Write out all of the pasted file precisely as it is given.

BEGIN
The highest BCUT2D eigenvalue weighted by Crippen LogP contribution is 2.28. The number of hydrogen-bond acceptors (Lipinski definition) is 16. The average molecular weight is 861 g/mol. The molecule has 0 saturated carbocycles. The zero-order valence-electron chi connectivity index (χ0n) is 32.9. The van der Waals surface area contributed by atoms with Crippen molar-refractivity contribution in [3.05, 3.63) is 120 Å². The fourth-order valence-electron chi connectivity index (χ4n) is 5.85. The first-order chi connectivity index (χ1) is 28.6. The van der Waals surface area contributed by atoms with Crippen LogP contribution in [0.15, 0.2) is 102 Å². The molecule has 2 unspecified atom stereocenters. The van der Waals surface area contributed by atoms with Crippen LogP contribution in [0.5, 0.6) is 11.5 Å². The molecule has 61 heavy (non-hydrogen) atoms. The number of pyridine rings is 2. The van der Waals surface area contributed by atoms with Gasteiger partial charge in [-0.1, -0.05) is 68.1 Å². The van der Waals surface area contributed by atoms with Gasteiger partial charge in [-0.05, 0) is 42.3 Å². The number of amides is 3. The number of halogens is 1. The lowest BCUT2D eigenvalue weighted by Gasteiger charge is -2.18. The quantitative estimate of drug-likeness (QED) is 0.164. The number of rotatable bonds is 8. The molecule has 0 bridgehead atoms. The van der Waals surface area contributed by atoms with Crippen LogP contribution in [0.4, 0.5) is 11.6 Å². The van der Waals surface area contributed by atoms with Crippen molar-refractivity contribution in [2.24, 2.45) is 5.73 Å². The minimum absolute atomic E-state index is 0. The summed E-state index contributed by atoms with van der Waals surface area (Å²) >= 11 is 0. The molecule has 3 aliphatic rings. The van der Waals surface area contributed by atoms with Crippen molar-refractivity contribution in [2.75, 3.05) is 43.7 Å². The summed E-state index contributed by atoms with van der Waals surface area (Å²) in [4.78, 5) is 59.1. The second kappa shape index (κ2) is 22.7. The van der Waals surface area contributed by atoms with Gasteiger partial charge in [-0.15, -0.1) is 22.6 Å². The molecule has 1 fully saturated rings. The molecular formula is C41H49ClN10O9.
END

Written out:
The highest BCUT2D eigenvalue weighted by Crippen LogP contribution is 2.28. The number of hydrogen-bond acceptors (Lipinski definition) is 16. The average molecular weight is 861 g/mol. The molecule has 0 saturated carbocycles. The zero-order valence-electron chi connectivity index (χ0n) is 32.9. The van der Waals surface area contributed by atoms with Crippen molar-refractivity contribution in [3.05, 3.63) is 120 Å². The fourth-order valence-electron chi connectivity index (χ4n) is 5.85. The first-order chi connectivity index (χ1) is 28.6. The van der Waals surface area contributed by atoms with Crippen LogP contribution in [0.15, 0.2) is 102 Å². The molecule has 2 unspecified atom stereocenters. The van der Waals surface area contributed by atoms with Crippen LogP contribution in [0.5, 0.6) is 11.5 Å². The molecule has 61 heavy (non-hydrogen) atoms. The number of pyridine rings is 2. The van der Waals surface area contributed by atoms with Gasteiger partial charge in [-0.1, -0.05) is 68.1 Å². The van der Waals surface area contributed by atoms with Gasteiger partial charge in [-0.05, 0) is 42.3 Å². The number of amides is 3. The number of halogens is 1. The lowest BCUT2D eigenvalue weighted by Gasteiger charge is -2.18. The quantitative estimate of drug-likeness (QED) is 0.164. The number of rotatable bonds is 8. The molecule has 0 bridgehead atoms. The van der Waals surface area contributed by atoms with Crippen LogP contribution in [0.4, 0.5) is 11.6 Å². The van der Waals surface area contributed by atoms with Crippen molar-refractivity contribution in [2.24, 2.45) is 5.73 Å². The minimum absolute atomic E-state index is 0. The summed E-state index contributed by atoms with van der Waals surface area (Å²) >= 11 is 0. The molecule has 3 aliphatic rings. The van der Waals surface area contributed by atoms with Crippen molar-refractivity contribution in [2.75, 3.05) is 43.7 Å². The summed E-state index contributed by atoms with van der Waals surface area (Å²) in [4.78, 5) is 59.1. The second kappa shape index (κ2) is 22.7. The van der Waals surface area contributed by atoms with Gasteiger partial charge in [-0.15, -0.1) is 22.6 Å². The molecule has 1 fully saturated rings. The molecular formula is C41H49ClN10O9.